The implications of this type of program infecting a computer are far reaching, and should frighten anyone, she said. This kind of program can collect passwords, social security numbers and personal information that could be used to steal a person’s identity or even to access restricted sites.

While viruses and malicious programs like Trojan horses and worms have a variety of ways of getting on a computer, they all act and are activated in different ways.

“A virus needs human interaction to become malicious, usually in the form of an executable file,” Airman Heckle said. “The file is activated when a user clicks on or executes the program. A worm does not need human interaction. It can spread from machine to machine and has the ability to replicate itself without any human help.”

A Trojan horse uses another program to hide its presence, Airman Heckle said. Once the program is activated the Trojan horse begins to wreak havoc on the host system, such as launching pop-up ads and in some cases opening a backdoor for someone else to access the system.

Often systems are infected with these types of programs through shareware downloads.
“The best thing to do before you download software is to do research on it,” Airman Heckle said. “It is also highly encouraged to load the free antivirus software provided by the Air Force for home use.”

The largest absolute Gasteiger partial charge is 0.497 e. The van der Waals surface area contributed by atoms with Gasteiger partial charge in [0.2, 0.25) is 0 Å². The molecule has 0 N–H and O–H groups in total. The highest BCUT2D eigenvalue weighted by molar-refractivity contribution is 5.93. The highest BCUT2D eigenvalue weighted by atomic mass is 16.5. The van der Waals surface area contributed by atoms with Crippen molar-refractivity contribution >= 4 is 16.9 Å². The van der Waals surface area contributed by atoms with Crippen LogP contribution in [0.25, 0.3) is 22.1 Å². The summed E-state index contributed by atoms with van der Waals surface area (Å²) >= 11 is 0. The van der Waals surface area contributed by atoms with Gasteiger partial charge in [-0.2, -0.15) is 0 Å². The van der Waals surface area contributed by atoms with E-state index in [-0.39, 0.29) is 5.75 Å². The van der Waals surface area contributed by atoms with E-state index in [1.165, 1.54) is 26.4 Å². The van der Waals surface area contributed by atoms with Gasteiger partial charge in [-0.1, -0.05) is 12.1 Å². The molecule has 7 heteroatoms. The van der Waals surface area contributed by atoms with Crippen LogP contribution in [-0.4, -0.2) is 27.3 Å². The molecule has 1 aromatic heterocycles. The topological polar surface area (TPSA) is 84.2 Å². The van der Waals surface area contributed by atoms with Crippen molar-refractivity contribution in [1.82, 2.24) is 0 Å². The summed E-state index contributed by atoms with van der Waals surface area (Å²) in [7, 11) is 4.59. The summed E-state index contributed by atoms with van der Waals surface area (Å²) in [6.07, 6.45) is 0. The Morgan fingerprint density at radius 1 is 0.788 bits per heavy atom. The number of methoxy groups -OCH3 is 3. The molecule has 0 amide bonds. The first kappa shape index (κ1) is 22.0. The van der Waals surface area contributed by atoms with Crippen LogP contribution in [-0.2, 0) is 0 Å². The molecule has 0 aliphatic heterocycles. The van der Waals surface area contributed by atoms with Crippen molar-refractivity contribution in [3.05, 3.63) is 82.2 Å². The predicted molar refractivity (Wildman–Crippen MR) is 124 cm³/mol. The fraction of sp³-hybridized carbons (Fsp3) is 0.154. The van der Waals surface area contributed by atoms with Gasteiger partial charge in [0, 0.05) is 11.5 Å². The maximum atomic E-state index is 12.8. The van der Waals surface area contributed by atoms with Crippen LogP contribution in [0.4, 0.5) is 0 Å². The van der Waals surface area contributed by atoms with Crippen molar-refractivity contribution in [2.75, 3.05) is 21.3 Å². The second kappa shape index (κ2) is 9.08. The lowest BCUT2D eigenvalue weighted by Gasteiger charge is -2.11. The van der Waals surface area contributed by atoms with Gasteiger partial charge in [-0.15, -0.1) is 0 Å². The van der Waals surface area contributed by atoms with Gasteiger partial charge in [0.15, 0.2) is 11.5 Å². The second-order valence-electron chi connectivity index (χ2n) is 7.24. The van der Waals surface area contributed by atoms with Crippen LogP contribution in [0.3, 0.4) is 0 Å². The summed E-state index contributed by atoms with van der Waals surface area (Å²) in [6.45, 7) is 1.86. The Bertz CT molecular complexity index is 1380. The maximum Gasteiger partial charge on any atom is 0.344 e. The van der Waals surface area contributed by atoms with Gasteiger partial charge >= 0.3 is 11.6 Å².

If you are doing official work at home, free antivirus software may be available. People can access this software with the help of their unit’s computer network security personnel.

“Whether you are using high-speed or dial-up Internet, you should always be aware of what sites you are accessing and downloading,” she said. “It is recommended you use any available software firewall that comes with your operating system and purchase a hardware firewall to enhance your security posture.”

Viruses and spyware put individuals and systems at risk but people should remember that often they are the weakest link in the chain. People who don’t carefully review what they have written before hitting the “send” or “post” button put everyone at risk.

(Courtesy of U.S. Air Forces in Europe News Service)

US Defense review addresses uncertain, unpredictable world

by Jim Garamone
American Forces Press Service

1/26/2006 - WASHINGTON (AFPN) -- The Quadrennial Defense Review, to be delivered to Congress Feb. 6, will be dominated by two words: uncertainty and unpredictability, senior defense officials said Jan. 25.

Congress mandates that the Department of Defense conduct the QDR every four years to ensure the armed forces have the right mix of people, skill sets and capabilities to meet current and future challenges to national security.

"We cannot predict with any certainty whatsoever how our forces may be used in the future," an official said. "We can say with a very high probability that in the next 10 years, U.S. forces will be employed somewhere in the world where they are not today."